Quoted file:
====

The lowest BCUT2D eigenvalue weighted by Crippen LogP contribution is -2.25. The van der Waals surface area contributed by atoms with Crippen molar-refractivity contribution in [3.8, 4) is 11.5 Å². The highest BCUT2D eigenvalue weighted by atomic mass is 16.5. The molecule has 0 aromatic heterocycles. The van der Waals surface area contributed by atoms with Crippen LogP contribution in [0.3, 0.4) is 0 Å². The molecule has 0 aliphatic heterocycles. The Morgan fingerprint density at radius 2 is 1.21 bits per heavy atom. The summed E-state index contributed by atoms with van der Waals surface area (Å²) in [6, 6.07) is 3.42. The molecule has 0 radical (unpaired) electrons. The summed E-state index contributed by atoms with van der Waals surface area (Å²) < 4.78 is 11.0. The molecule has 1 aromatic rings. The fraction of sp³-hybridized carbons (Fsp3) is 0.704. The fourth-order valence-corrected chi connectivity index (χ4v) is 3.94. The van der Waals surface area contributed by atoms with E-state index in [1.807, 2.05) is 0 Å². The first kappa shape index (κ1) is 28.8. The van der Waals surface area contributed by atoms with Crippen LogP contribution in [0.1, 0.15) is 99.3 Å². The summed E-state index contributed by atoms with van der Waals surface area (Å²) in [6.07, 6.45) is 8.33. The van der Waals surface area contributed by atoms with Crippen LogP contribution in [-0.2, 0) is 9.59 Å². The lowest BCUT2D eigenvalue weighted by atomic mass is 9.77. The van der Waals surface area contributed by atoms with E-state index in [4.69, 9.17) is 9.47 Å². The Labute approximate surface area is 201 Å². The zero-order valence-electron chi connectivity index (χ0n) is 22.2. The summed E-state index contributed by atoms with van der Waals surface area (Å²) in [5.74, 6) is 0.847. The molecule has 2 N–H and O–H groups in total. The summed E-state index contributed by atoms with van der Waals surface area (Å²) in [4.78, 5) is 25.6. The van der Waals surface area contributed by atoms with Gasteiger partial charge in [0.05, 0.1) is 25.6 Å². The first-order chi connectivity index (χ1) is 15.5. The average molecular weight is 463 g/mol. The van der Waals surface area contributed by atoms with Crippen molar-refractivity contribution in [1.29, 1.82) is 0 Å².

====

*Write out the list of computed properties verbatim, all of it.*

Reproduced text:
The lowest BCUT2D eigenvalue weighted by Crippen LogP contribution is -2.25. The van der Waals surface area contributed by atoms with Crippen molar-refractivity contribution in [3.8, 4) is 11.5 Å². The highest BCUT2D eigenvalue weighted by atomic mass is 16.5. The molecule has 0 aromatic heterocycles. The van der Waals surface area contributed by atoms with Crippen LogP contribution in [0.3, 0.4) is 0 Å². The molecule has 0 aliphatic heterocycles. The Morgan fingerprint density at radius 2 is 1.21 bits per heavy atom. The summed E-state index contributed by atoms with van der Waals surface area (Å²) in [6, 6.07) is 3.42. The molecule has 0 radical (unpaired) electrons. The summed E-state index contributed by atoms with van der Waals surface area (Å²) < 4.78 is 11.0. The molecule has 1 aromatic rings. The fraction of sp³-hybridized carbons (Fsp3) is 0.704. The fourth-order valence-corrected chi connectivity index (χ4v) is 3.94. The van der Waals surface area contributed by atoms with E-state index in [1.807, 2.05) is 0 Å². The first kappa shape index (κ1) is 28.8. The van der Waals surface area contributed by atoms with Crippen LogP contribution in [0.1, 0.15) is 99.3 Å². The summed E-state index contributed by atoms with van der Waals surface area (Å²) in [6.07, 6.45) is 8.33. The van der Waals surface area contributed by atoms with Crippen LogP contribution in [-0.2, 0) is 9.59 Å². The lowest BCUT2D eigenvalue weighted by atomic mass is 9.77. The van der Waals surface area contributed by atoms with E-state index in [4.69, 9.17) is 9.47 Å². The Labute approximate surface area is 201 Å². The zero-order valence-electron chi connectivity index (χ0n) is 22.2. The summed E-state index contributed by atoms with van der Waals surface area (Å²) in [5.74, 6) is 0.847. The molecule has 2 N–H and O–H groups in total. The summed E-state index contributed by atoms with van der Waals surface area (Å²) in [4.78, 5) is 25.6. The van der Waals surface area contributed by atoms with Gasteiger partial charge in [0.05, 0.1) is 25.6 Å². The first-order chi connectivity index (χ1) is 15.5. The average molecular weight is 463 g/mol. The van der Waals surface area contributed by atoms with Crippen molar-refractivity contribution in [1.29, 1.82) is 0 Å².